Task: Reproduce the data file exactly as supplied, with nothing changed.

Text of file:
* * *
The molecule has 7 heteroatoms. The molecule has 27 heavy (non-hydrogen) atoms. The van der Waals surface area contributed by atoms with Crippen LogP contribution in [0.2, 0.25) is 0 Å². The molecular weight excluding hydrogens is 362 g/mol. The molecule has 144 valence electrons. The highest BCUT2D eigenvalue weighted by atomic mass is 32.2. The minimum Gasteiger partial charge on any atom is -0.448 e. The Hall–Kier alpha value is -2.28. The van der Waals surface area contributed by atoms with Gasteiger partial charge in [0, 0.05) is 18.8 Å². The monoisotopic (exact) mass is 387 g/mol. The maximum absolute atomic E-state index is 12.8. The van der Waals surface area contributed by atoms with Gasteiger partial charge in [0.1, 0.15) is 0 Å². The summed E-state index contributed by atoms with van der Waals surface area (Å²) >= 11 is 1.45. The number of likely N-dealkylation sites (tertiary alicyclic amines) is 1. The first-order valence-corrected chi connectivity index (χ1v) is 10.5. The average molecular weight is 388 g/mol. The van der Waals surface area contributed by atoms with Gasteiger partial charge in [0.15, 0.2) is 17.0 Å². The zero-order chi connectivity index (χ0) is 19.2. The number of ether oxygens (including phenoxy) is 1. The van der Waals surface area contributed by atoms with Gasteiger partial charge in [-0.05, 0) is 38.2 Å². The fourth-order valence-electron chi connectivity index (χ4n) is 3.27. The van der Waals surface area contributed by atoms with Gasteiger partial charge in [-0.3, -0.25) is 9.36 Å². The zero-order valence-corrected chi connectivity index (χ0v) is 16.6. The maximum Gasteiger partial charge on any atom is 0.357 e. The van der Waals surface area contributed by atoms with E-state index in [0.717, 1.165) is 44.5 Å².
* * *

The molecule has 7 heteroatoms. The molecule has 27 heavy (non-hydrogen) atoms. The van der Waals surface area contributed by atoms with Crippen LogP contribution in [0.2, 0.25) is 0 Å². The molecular weight excluding hydrogens is 362 g/mol. The molecule has 144 valence electrons. The highest BCUT2D eigenvalue weighted by atomic mass is 32.2. The minimum Gasteiger partial charge on any atom is -0.448 e. The Hall–Kier alpha value is -2.28. The van der Waals surface area contributed by atoms with Gasteiger partial charge in [0, 0.05) is 18.8 Å². The monoisotopic (exact) mass is 387 g/mol. The maximum absolute atomic E-state index is 12.8. The van der Waals surface area contributed by atoms with Gasteiger partial charge in [0.1, 0.15) is 0 Å². The summed E-state index contributed by atoms with van der Waals surface area (Å²) >= 11 is 1.45. The number of likely N-dealkylation sites (tertiary alicyclic amines) is 1. The first-order valence-corrected chi connectivity index (χ1v) is 10.5. The average molecular weight is 388 g/mol. The van der Waals surface area contributed by atoms with Gasteiger partial charge in [0.15, 0.2) is 17.0 Å². The zero-order chi connectivity index (χ0) is 19.2. The number of ether oxygens (including phenoxy) is 1. The van der Waals surface area contributed by atoms with Gasteiger partial charge in [-0.05, 0) is 38.2 Å². The fourth-order valence-electron chi connectivity index (χ4n) is 3.27. The van der Waals surface area contributed by atoms with Gasteiger partial charge in [-0.3, -0.25) is 9.36 Å². The zero-order valence-corrected chi connectivity index (χ0v) is 16.6. The maximum Gasteiger partial charge on any atom is 0.357 e. The van der Waals surface area contributed by atoms with E-state index in [0.717, 1.165) is 44.5 Å².